• Blue Model: Designed for ease of use, this model is appropriate for patients with an expiratory flow rate of less than 15 L/min. It is less demanding, making it accessible for individuals with lower respiratory strength.

One significant benefit of the acapella device over the flutter valve is its versatility in use across different patient positions. It can be effectively used whether the patient is sitting, standing, or lying down, providing greater flexibility and comfort during therapy sessions.

In contrast, the flutter valve is typically recommended for use only when the patient is in an upright position, limiting its usability in certain clinical scenarios.


The primary indications for PEP therapy include:

  • To help clear mucus
  • To prevent or reverse atelectasis
  • To reduce air trapping
  • To help mobilize retained secretions
  • To maximize the delivery of aerosolized medications


While there are no absolute contraindications for PEP therapy, several relative contraindications warrant careful consideration before implementing this treatment.

These include:

  • Untreated pneumothorax
  • Intracranial pressure >20 mmHg
  • Hemodynamic instability
  • Active hemoptysis
  • Recent facial trauma or surgery
  • Patients with acute asthma or COPD
  • Acute sinusitis
  • Acute epistaxis
  • Tympanic membrane rupture
  • Acute nausea

PEP therapy is typically not recommended for children under three years old, as they may not have the capacity to comprehend and follow the necessary instructions for using the device effectively.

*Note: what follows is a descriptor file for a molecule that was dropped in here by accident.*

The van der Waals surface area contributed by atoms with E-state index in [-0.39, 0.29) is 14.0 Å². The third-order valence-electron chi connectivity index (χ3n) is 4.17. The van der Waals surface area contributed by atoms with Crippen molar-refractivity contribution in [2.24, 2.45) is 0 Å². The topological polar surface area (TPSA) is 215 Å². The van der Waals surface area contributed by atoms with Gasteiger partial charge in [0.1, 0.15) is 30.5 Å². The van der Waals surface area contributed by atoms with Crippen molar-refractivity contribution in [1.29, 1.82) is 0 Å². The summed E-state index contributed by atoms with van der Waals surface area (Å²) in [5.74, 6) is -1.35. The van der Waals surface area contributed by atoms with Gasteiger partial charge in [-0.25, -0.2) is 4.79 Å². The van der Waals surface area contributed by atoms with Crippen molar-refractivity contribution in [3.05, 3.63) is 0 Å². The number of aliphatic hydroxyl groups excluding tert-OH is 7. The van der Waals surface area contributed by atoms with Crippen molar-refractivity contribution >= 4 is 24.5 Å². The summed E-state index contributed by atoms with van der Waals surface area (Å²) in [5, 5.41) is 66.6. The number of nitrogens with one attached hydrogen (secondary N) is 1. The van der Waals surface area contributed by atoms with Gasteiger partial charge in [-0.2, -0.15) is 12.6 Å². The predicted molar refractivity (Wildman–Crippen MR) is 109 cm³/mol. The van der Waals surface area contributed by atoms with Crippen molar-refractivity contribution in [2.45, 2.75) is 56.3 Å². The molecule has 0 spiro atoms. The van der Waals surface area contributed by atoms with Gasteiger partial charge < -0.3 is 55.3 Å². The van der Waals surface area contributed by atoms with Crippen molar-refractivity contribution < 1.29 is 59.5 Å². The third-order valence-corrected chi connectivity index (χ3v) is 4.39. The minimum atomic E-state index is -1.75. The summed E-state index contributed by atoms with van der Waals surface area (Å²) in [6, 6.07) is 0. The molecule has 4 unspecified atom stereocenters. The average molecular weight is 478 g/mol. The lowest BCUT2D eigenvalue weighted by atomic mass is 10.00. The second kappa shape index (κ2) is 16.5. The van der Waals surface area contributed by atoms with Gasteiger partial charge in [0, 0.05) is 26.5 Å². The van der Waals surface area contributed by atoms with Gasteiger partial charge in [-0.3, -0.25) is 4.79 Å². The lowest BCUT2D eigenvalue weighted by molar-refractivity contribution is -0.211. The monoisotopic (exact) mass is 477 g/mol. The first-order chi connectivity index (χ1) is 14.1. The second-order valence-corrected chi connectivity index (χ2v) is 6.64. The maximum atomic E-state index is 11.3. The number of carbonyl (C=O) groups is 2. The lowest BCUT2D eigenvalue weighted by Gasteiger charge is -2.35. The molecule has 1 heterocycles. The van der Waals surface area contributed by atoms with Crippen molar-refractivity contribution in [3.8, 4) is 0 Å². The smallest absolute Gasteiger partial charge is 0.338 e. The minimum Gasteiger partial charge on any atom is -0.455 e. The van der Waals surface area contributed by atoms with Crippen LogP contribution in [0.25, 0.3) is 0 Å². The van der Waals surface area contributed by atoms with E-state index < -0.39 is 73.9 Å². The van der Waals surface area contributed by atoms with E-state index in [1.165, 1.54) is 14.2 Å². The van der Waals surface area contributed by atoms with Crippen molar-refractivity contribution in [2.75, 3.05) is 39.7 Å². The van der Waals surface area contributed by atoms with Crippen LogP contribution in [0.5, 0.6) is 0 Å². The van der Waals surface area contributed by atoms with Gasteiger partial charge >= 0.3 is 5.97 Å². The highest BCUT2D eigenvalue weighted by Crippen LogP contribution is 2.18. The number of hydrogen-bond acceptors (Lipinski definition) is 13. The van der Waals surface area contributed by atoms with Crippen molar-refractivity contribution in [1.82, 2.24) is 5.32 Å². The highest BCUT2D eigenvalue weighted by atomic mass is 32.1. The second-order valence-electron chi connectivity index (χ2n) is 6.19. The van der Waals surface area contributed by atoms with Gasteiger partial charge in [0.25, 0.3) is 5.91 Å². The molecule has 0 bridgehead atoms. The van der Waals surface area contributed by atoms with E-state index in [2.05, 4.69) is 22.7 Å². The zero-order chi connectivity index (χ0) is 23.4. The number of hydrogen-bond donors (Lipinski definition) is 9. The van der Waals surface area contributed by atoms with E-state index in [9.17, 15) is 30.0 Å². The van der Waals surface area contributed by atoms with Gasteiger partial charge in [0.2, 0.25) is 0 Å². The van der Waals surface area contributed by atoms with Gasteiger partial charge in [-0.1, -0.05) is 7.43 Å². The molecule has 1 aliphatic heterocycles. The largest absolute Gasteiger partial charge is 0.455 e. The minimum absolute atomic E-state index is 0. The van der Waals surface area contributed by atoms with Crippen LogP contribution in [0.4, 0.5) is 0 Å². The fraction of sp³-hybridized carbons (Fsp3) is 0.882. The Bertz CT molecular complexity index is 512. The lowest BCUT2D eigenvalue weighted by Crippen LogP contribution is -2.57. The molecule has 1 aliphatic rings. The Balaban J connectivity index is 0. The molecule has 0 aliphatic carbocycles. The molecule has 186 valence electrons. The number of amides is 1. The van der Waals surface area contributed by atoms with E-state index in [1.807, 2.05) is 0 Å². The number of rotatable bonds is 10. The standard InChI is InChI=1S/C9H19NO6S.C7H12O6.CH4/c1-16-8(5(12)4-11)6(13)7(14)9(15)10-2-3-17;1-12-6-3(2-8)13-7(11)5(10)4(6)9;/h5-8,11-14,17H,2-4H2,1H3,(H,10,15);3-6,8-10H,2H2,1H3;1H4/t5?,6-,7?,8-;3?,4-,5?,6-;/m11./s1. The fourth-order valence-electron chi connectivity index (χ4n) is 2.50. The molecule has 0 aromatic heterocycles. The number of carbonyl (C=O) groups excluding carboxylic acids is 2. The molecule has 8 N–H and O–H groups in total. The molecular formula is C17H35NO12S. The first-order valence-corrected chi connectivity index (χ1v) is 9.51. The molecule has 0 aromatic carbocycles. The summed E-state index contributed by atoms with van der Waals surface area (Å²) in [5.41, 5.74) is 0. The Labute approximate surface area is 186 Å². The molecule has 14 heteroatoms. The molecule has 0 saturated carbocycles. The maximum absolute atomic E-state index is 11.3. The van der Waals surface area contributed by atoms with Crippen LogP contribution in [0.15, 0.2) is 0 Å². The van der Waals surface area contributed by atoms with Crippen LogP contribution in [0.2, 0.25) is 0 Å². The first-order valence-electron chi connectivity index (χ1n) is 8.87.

Additionally, adult users must be capable of taking a deep breath and generating an expiratory pressure of more than 10 to 12 mL/kg. This level of pressure is essential to produce the oscillations required for effective PEP therapy.

Note: Ensuring that patients can meet this requirement is crucial for the successful application of the therapy.

Hazards of PEP Therapy

Using a flutter valve or acapella device is generally regarded as safe for airway clearance therapy. Nonetheless, there are some potential hazards associated with their use that warrant consideration.

These include:

  • Pulmonary barotrauma
  • Increased work of breathing
  • Increased intracranial pressure (ICP)
  • Air swallowing
  • Myocardial ischemia
  • Decreased venous return to the heart

How to Use a Flutter Valve or Acapella Device

Follow these steps to effectively use a flutter valve or acapella device for airway clearance:

  • Assemble the Device: Ensure that all parts are securely fitted together according to the manufacturer’s instructions.
  • Position Yourself Correctly: For the flutter valve, remain upright to ensure proper function. The acapella device can be used in any position, offering greater flexibility.
  • Take a Deep Breath: Fill your lungs completely to maximize the effectiveness of the exhalation.
  • Create a Seal: Place the mouthpiece in your mouth and seal your lips tightly around it to prevent air from escaping.